The Oil and Gas Authority (OGA) in the UK is examining options – including onshore, offshore wind and floating wind – as ways to electrify offshore oil and gas platforms
On 20 August 2020, the authority hosted the first of a series of workshops on offshore power generation integration intended to bring the oil and gas industry and windfarm power industry together to seek practical ways of cutting greenhouse gas emissions.
Operators and representatives of the power generation, oil and gas, and windfarm sectors discussed the feasibility of projects such as platform electrification, power supply from windfarms and transmission infrastructure, sharing and identifying technical issues which need to be resolved for projects to go forward.
This workshop also included Crown Estate Scotland as a key stakeholder in the regulatory and consent process in future development. It is planned to follow through with further workshop sessions to include potential investors, including infrastructure operators, in transmission concepts and windfarms as well as supply chain companies.
The workshop builds on the OGA’s recent publication of its UKCS Energy Integration report and Annexes which established that the integration of offshore energy systems including oil and gas, renewables, hydrogen and carbon capture and storage could contribute to deliver around 30% of the UK’s total carbon reduction requirements needed to meet the 2050 net zero target.
The same work also looked specifically at oil and gas platform electrification and noted that it is both essential for cutting oil and gas sector production emissions in the near term and critical to preserving the industry’s social licence to operate.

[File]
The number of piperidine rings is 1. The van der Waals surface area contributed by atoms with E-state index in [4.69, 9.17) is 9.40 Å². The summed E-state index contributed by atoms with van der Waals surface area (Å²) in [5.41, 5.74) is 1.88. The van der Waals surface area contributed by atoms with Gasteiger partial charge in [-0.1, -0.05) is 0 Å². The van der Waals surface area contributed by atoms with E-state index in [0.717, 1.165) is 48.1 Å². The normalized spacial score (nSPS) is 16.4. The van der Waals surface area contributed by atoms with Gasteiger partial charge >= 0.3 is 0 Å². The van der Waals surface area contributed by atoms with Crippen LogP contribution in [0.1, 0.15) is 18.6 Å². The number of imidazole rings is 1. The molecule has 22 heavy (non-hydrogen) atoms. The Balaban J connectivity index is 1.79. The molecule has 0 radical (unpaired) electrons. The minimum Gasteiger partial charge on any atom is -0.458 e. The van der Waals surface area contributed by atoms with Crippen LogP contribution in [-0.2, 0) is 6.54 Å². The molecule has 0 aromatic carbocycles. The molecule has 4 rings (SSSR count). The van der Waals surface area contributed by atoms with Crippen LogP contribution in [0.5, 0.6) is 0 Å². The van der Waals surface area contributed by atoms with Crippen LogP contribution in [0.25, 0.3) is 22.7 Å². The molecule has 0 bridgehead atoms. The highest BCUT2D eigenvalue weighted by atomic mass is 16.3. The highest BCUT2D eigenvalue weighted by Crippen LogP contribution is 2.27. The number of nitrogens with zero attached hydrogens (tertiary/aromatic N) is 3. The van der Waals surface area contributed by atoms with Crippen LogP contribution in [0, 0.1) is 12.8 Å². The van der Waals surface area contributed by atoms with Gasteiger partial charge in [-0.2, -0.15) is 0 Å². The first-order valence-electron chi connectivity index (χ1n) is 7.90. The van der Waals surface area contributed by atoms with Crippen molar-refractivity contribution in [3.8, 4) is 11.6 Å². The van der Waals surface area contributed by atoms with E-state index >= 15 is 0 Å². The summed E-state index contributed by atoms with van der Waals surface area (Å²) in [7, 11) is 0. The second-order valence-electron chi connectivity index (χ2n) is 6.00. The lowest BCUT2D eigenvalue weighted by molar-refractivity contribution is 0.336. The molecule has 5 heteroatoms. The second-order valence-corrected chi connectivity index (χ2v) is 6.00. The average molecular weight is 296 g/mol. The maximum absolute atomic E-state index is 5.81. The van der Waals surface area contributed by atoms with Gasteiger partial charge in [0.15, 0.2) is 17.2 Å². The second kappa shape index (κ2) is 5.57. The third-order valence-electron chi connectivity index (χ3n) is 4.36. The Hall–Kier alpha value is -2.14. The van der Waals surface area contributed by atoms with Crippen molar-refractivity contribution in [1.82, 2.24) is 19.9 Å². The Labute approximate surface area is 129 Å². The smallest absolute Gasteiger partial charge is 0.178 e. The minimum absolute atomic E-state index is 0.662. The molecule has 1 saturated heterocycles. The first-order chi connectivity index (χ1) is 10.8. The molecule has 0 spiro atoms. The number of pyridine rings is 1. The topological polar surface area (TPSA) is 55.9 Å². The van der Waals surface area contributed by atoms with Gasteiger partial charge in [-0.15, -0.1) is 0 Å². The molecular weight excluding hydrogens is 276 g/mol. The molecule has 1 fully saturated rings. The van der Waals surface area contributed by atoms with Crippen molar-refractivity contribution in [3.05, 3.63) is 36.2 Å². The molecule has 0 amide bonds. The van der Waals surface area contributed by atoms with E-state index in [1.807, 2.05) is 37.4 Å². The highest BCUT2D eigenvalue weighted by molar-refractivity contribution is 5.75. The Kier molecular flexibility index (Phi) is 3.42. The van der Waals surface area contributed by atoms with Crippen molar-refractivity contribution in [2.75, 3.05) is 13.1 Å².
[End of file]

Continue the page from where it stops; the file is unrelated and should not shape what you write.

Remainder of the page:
It calculated that electrification could abate UKCS oil and gas operational emissions by 2-3MtCO2 per annum by 2030, which is the equivalent of reducing 20% of today’s production emissions, rising to 40% by 2030.
To achieve this vision, the industry should deliver at least two operational electrification projects by the mid-2020s. Among the most significant opportunities are windpower supply and transmission links with the mainland enabling electrification of new oil and gas projects west of Shetland; the electrification of oil and gas facilities in the Outer Moray Firth by connection to windpower developments in the area, and ScotWind Leasing opportunities; and electrification of central North Sea platforms at a greater distance offshore using cross-border power supply (such as from Norway) or floating wind. There are also several cross-industry opportunities in the southern North Sea, due to closer proximity between windfarms and oil and gas operations, and Windfarm licence Round 4 as future expansion.
The Energy Integration project work also identified potential synergies between the oil and gas and renewables industries which would be critical for the economic delivery of electrification opportunities. Among the potential synergies are access to lower-cost electricity directly from offshore windfarms, creating commercial opportunity for wind developers to expand; sharing of investment in transmission infrastructure between oil and gas and renewables (and potentially also with interconnector projects); reusing oil and gas infrastructure (platforms for electricity transmission equipment, and onshore terminals as onshore bases); and gas-to-wire to potentially help balancing electricity supply and increase cables utilisation.
OGA director of operations Scott Robertson said, “Platform electrification is a vital part of the industry’s contribution towards the net zero by 2050 target and an important deliverable to help the oil and gas sector maintain its social licence to operate. It is already a tried and tested technology, readily deployed in the Norwegian sector.
“We are very pleased to see real engagement on this from operators, and collaboration with the power sector and investors and are keen to see activity move at pace.
“The OGA is doing a number of things to support increased pace, including facilitating introductions to develop a critical mass of participants and collaboration across oil/ gas, wind and power sectors and identifying barriers where the OGA can play a role in finding enablers.”
The UK offshore oil and gas industry has committed to halving operational emissions in the next decade and becoming a net zero emissions basin by 2050.
Riviera held a series of webinars on offshore wind in June. These are available to view in our webinar library